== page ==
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Gene Ther. 2003 Aug;10(16):1321-7.

HSV-1 amplicon vector-mediated expression of ATM cDNA and correction of the ataxia-telangiectasia cellular phenotype.

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Molecular Neurogenetics Unit, Department of Neurology, Massachusetts General Hospital, Harvard Medical School, Charlestown, MA 02129, USA.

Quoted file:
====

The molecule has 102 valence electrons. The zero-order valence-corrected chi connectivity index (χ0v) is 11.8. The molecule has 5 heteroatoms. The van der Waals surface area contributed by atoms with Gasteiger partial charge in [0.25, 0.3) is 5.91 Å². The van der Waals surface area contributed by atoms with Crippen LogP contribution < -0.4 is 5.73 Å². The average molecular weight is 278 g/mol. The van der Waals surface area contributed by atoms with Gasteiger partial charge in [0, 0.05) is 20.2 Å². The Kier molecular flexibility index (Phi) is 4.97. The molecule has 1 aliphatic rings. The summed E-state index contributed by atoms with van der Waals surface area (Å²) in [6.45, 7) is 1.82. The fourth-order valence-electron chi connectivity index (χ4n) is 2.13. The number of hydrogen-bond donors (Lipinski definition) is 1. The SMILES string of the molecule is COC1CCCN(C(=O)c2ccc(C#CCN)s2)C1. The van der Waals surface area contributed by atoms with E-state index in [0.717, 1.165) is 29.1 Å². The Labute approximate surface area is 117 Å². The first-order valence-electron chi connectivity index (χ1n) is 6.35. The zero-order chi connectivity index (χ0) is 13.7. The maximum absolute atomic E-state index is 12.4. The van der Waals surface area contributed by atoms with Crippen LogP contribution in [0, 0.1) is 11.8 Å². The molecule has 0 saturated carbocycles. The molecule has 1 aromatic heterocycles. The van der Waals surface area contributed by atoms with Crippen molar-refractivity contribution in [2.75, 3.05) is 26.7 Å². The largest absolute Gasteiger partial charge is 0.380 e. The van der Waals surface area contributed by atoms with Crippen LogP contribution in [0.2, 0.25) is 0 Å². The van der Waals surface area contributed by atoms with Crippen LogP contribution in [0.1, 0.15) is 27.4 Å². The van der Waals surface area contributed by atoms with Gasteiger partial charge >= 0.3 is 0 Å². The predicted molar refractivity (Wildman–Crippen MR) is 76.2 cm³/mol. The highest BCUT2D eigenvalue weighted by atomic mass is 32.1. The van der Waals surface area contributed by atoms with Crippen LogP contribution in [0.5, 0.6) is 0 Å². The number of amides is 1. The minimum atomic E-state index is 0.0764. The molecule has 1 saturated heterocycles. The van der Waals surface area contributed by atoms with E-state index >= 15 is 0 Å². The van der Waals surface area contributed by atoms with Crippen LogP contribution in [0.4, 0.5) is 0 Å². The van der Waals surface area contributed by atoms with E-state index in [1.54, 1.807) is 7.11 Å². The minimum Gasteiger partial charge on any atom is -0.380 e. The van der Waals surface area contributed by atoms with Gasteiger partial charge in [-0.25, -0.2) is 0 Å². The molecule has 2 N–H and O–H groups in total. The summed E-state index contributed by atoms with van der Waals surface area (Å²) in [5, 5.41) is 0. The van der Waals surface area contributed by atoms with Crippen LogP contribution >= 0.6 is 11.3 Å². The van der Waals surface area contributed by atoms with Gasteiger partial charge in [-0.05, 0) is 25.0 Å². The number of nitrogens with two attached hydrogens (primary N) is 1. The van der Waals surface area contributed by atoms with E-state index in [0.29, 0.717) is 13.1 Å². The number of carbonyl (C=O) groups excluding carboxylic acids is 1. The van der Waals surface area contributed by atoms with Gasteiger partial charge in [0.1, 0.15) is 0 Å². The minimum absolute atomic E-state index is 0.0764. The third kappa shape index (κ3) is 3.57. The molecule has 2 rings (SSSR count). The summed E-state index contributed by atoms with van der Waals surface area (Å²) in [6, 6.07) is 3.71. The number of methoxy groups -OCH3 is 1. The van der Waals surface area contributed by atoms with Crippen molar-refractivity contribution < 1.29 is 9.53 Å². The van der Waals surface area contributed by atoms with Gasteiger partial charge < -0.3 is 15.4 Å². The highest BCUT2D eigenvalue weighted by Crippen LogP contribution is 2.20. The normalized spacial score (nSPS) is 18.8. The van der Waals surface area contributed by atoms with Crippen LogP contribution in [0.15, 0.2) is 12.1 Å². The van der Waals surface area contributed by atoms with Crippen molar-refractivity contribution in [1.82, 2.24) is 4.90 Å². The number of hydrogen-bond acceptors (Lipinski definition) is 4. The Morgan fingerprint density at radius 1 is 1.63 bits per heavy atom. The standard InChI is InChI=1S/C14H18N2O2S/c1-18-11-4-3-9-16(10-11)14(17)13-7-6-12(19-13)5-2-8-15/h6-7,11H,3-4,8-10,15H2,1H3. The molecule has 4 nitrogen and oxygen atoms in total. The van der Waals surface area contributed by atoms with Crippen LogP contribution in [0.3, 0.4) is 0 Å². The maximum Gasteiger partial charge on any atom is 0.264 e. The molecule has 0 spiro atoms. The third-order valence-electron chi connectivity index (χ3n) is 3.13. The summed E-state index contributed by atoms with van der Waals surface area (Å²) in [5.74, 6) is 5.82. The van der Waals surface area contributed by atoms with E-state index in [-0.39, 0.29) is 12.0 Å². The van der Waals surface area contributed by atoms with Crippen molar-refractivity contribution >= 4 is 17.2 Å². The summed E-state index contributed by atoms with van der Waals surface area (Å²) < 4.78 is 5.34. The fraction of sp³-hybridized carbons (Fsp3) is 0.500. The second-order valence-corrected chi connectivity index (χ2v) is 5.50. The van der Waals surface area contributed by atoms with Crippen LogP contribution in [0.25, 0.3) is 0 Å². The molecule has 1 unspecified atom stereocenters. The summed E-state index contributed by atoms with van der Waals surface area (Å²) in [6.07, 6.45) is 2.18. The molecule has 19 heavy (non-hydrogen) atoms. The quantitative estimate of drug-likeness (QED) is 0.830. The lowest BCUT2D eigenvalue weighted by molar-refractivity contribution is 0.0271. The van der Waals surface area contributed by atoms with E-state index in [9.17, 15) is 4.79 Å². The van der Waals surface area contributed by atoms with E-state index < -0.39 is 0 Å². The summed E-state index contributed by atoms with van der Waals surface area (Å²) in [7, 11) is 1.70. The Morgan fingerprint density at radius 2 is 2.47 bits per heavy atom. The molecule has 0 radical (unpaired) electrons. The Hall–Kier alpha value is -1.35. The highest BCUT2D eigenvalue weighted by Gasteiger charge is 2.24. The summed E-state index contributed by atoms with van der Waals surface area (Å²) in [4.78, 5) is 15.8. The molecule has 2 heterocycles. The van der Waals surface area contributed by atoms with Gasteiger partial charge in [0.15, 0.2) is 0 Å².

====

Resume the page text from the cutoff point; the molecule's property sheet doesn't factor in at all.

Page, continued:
Ataxia-telangiectasia (A-T) is an autosomal recessive disorder characterized by neurodegeneration, immunodeficiency, cancer predisposition, genome instability, and radiation sensitivity. Previous research has shown that it is possible to correct the hereditary deficiency A-T by DNA transfection in cell culture, but the large size of the ATM cDNA (9 kb) limits the use of many vector types for gene replacement. HSV-1 amplicon vectors provide a means to deliver large genes to cells efficiently and without toxicity. In this study, the FLAG-tagged cDNA for human ATM was inserted into an HSV-1 amplicon under control of the CMV promoter (designated as HGC-ATM). FLAG-ATM expression was confirmed in 293T/17 cells and human A-T fibroblasts (GM9607) after transduction, by immunoprecipitation, Western analysis, and immunocytochemistry. Functional recovery was assessed by two independent assays. First, in vitro kinase assay showed that vector-derived ATM in GM9607 cells could successfully phosphorylate wt p53 using recombinant GST-p53(1-101). Second, in A-T cells infected with the HGC-ATM vector, the extent of accumulation in G2/M phase at 24 h postirradiation was similar to that observed in cells with wild-type endogenous ATM and lower than that observed in A-T cells infected with a control vector. Thus, these vectors provide a tool to test the feasibility of HSV-amplicons as gene therapy vectors for A-T.

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